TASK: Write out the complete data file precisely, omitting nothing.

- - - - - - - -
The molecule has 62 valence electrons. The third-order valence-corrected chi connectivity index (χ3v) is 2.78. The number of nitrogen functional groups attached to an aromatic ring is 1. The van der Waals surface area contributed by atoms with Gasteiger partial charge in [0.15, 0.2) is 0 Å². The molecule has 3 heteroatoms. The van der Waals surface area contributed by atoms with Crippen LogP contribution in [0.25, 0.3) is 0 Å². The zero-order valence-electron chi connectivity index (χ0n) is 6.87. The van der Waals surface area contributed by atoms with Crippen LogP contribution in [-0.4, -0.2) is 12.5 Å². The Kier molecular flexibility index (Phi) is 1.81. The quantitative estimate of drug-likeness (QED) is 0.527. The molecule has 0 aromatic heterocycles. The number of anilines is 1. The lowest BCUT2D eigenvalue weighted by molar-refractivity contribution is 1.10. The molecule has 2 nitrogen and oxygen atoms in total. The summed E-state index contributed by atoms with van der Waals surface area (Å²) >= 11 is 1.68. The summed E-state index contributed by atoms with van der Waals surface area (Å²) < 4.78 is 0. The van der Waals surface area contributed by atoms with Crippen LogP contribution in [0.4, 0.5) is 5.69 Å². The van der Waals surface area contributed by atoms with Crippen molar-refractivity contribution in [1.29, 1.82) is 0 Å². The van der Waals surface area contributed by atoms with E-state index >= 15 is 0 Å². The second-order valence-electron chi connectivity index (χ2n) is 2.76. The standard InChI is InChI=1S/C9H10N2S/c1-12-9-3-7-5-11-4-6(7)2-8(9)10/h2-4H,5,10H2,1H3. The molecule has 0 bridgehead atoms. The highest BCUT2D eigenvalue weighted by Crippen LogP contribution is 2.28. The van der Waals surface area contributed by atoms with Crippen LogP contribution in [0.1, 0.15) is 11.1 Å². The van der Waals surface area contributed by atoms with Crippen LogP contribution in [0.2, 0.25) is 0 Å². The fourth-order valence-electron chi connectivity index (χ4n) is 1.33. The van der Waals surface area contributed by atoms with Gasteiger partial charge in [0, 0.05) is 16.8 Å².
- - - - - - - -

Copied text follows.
The molecule has 62 valence electrons. The third-order valence-corrected chi connectivity index (χ3v) is 2.78. The number of nitrogen functional groups attached to an aromatic ring is 1. The van der Waals surface area contributed by atoms with Gasteiger partial charge in [0.15, 0.2) is 0 Å². The molecule has 3 heteroatoms. The van der Waals surface area contributed by atoms with Crippen LogP contribution in [0.25, 0.3) is 0 Å². The zero-order valence-electron chi connectivity index (χ0n) is 6.87. The van der Waals surface area contributed by atoms with Crippen LogP contribution in [-0.4, -0.2) is 12.5 Å². The Kier molecular flexibility index (Phi) is 1.81. The quantitative estimate of drug-likeness (QED) is 0.527. The molecule has 0 aromatic heterocycles. The number of anilines is 1. The lowest BCUT2D eigenvalue weighted by molar-refractivity contribution is 1.10. The molecule has 2 nitrogen and oxygen atoms in total. The summed E-state index contributed by atoms with van der Waals surface area (Å²) >= 11 is 1.68. The summed E-state index contributed by atoms with van der Waals surface area (Å²) < 4.78 is 0. The van der Waals surface area contributed by atoms with Crippen LogP contribution in [0.4, 0.5) is 5.69 Å². The van der Waals surface area contributed by atoms with Crippen molar-refractivity contribution in [1.29, 1.82) is 0 Å². The van der Waals surface area contributed by atoms with E-state index >= 15 is 0 Å². The second-order valence-electron chi connectivity index (χ2n) is 2.76. The standard InChI is InChI=1S/C9H10N2S/c1-12-9-3-7-5-11-4-6(7)2-8(9)10/h2-4H,5,10H2,1H3. The molecule has 0 bridgehead atoms. The highest BCUT2D eigenvalue weighted by Crippen LogP contribution is 2.28. The van der Waals surface area contributed by atoms with Crippen LogP contribution in [0.1, 0.15) is 11.1 Å². The van der Waals surface area contributed by atoms with Crippen LogP contribution in [0.2, 0.25) is 0 Å². The fourth-order valence-electron chi connectivity index (χ4n) is 1.33. The van der Waals surface area contributed by atoms with Gasteiger partial charge in [0, 0.05) is 16.8 Å².